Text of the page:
The Humanities provide us with a multitude of opportunities to become other people, for example:
- Geography: Experts in their fields (geologists, town planners etc.) or members of the public who belong to particular social groups or are affected by natural phenomena or man-made planned or unplanned activities.
- History: Famous historical figures and, equally, a whole host of non-famous people such as shopkeepers, servants, regular soldiers, schoolchildren, doctors or architects.
- Politics: Politicians, civil servants and representatives of different groups with (or without) a vote.
- Psychology: Members of groups in social psychology, individuals with a given psychological condition, experts in the field (psychologists, psychiatrists etc.)
- Religious Education: Religious figures (Jesus, Buddha, Vishnu etc.), named religious leaders (Gandhi, the Archbishop of Canterbury, Ayatollah Khomeini), unnamed religious leaders (a priest, a Rabbi, an imam), religious followers (possibly belonging to specific sects or denominations)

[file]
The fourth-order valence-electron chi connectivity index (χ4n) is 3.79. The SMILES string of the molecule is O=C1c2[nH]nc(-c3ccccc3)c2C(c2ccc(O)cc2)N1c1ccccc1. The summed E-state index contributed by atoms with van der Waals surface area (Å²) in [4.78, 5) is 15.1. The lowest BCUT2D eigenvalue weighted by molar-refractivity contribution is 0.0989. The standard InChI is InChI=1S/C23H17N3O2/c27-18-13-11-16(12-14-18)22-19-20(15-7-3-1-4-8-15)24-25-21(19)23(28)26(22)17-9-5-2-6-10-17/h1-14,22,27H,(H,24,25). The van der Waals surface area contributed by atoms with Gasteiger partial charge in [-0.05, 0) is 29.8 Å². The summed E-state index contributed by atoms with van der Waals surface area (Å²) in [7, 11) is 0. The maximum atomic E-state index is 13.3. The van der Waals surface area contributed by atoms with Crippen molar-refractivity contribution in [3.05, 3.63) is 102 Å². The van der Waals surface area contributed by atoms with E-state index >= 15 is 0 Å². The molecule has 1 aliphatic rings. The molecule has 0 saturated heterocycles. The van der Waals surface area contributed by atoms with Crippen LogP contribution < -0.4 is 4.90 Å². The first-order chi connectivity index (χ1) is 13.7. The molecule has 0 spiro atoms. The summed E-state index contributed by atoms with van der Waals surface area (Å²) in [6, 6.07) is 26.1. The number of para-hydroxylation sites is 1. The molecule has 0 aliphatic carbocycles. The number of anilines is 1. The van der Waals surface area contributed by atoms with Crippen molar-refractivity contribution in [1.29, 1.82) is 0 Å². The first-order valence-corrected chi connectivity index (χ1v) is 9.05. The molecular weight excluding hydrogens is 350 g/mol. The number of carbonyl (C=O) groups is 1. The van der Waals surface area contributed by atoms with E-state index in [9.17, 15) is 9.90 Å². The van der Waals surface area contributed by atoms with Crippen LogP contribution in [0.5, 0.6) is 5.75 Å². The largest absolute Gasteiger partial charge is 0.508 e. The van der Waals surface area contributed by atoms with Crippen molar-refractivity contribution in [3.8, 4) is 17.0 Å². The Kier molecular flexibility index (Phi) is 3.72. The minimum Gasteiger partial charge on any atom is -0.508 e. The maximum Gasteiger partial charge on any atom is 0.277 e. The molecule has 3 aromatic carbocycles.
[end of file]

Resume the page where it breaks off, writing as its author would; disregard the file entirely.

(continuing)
- Sociology Members of particular social groups at a variety of levels and perspectives (leaders, followers, opponents), major theorists (e.g. Marx, Weber, Durkheim).
Harold Raitt, one of the Noisy Classroom’s expert trainers, has delivered role play CPD sessions for Humanities teachers and has written a basic guide to using role play in the Secondary Humanities classroom:
Using Role Play in the Humanities Classroom